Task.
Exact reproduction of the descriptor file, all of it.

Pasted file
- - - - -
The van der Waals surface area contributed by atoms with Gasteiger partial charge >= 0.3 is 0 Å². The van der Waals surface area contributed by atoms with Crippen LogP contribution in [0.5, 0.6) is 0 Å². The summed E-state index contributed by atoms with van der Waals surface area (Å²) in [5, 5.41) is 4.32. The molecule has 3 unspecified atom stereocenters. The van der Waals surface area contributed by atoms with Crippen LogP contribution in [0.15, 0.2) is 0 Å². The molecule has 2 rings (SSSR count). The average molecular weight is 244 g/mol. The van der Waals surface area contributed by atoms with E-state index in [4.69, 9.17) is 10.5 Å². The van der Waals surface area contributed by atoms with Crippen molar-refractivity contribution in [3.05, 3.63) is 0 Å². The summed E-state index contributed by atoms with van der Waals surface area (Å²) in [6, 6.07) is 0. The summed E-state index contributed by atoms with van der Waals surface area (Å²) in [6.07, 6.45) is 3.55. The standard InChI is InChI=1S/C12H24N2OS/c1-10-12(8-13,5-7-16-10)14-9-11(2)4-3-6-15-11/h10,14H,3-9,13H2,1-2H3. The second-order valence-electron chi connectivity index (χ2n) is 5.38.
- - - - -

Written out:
The van der Waals surface area contributed by atoms with Gasteiger partial charge >= 0.3 is 0 Å². The van der Waals surface area contributed by atoms with Crippen LogP contribution in [0.5, 0.6) is 0 Å². The summed E-state index contributed by atoms with van der Waals surface area (Å²) in [5, 5.41) is 4.32. The molecule has 3 unspecified atom stereocenters. The van der Waals surface area contributed by atoms with Crippen LogP contribution in [0.15, 0.2) is 0 Å². The molecule has 2 rings (SSSR count). The average molecular weight is 244 g/mol. The van der Waals surface area contributed by atoms with E-state index in [4.69, 9.17) is 10.5 Å². The van der Waals surface area contributed by atoms with Crippen molar-refractivity contribution in [3.05, 3.63) is 0 Å². The summed E-state index contributed by atoms with van der Waals surface area (Å²) in [6, 6.07) is 0. The summed E-state index contributed by atoms with van der Waals surface area (Å²) in [6.07, 6.45) is 3.55. The standard InChI is InChI=1S/C12H24N2OS/c1-10-12(8-13,5-7-16-10)14-9-11(2)4-3-6-15-11/h10,14H,3-9,13H2,1-2H3. The second-order valence-electron chi connectivity index (χ2n) is 5.38.